What Does the BBC Expect Svalbard to Do When Its Coal Mine Is Shut?


By Paul Homewood


There is a back story to that BBC report about Svalbard.

Svalbard has been mining coal since the early 1900s. The last remaining mine is scheduled to shut in three years time purely to help Norway reduce emissions. The BBC knows which side it is on:

“if the fastest-warming place on earth can’t give up fossil fuels, what hope for everywhere else?”

It is of course deeply ironic that Svalbard’s climate was just as mild when these mines opened as it is now!

Most of the coal produced goes to Svalbard’s coal power station, which provides just about all of the island’s electricity, as well providing district heating in Longyearbyen. The rest of the coal is exported to European steel mills. So just what does the BBC propose the islanders do for heating and electricity when there is no more coal? Most likely they will have to import it, although there are also plans to burn oil instead. Either way emissions will increase rather then decrease.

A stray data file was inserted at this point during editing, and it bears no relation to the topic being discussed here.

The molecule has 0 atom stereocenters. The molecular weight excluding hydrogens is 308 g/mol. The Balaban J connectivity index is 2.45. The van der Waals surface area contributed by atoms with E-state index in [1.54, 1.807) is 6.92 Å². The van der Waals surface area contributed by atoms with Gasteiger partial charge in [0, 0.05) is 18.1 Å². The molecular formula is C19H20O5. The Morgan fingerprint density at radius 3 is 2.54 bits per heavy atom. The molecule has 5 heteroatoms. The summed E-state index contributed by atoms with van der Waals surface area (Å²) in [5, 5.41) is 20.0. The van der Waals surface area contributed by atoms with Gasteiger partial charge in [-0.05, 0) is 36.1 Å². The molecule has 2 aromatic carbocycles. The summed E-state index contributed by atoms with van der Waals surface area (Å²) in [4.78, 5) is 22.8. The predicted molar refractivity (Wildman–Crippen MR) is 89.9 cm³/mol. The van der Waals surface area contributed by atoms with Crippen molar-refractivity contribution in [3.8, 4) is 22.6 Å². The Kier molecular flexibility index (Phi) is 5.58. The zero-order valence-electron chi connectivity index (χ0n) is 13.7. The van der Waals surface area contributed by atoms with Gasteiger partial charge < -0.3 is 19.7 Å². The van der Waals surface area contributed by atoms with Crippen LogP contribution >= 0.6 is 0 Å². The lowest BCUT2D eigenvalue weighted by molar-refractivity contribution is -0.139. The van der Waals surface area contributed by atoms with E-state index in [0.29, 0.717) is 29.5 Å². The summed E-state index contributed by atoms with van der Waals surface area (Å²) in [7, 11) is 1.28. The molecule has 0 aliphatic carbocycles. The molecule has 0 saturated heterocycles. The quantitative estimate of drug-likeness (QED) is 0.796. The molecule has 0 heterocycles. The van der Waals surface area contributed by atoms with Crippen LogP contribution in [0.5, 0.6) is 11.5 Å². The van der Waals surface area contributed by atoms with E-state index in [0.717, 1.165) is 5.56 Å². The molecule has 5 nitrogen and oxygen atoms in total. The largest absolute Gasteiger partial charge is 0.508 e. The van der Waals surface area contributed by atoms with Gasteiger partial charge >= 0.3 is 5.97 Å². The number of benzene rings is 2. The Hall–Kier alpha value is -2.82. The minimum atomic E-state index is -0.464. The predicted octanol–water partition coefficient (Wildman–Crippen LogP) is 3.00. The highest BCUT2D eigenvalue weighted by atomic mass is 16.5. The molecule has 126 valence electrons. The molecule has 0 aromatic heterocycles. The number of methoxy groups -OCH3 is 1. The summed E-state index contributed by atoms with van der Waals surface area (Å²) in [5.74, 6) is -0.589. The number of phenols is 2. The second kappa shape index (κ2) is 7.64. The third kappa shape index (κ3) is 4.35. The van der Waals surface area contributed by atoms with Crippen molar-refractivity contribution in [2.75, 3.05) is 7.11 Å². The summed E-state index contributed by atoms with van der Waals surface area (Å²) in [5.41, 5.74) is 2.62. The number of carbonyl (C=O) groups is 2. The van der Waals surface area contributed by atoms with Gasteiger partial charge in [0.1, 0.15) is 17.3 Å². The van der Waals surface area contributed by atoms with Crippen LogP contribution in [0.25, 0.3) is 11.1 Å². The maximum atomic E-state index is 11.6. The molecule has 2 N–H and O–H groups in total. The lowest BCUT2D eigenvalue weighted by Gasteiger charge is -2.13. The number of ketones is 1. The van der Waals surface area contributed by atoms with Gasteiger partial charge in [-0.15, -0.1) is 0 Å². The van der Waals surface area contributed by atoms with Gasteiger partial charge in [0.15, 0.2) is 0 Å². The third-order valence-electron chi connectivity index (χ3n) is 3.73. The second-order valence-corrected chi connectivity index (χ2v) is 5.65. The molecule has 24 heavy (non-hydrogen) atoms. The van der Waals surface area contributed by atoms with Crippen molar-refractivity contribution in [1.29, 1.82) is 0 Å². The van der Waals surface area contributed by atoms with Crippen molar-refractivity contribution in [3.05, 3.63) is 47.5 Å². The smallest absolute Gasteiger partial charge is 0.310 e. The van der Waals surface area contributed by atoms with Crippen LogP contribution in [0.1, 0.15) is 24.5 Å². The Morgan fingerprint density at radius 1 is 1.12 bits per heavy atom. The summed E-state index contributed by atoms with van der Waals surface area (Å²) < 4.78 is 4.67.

In the longer run, there is a crackpot plan to use hydrogen, which would be produced by electrolysis from surplus wind power in Finnmark, hundreds of miles away. This wind power does not actually exist at the moment, so more wind farms would have to be built there. And the resulting hydrogen would have to be shipped, involving more cost and emissions.

Other plans involve building a long, extremely expensive undersea cable or using LNG.

All of these plans would be much more expensive than Svalbard’s coal power, and would inevitably take years to implement. In the meantime, maybe the BBC would like Svalbarders to burn whale oil, as their ancestors did in the past. Hey, at least it’s “renewable”, though I doubt even the BBC would call it “green”!

But the ultimate irony is that, as the BBC report, tourism is now the main source of income for Svalbard. Instead of demanding that Svalbarders give up their coal, maybe the BBC should campaign for an end to emission spewing tourist flights to Svalbard and other Arctic and Antarctic locations, so popular with eco-loons.

via Watts Up With That?


October 29, 2022 at 08:50AM

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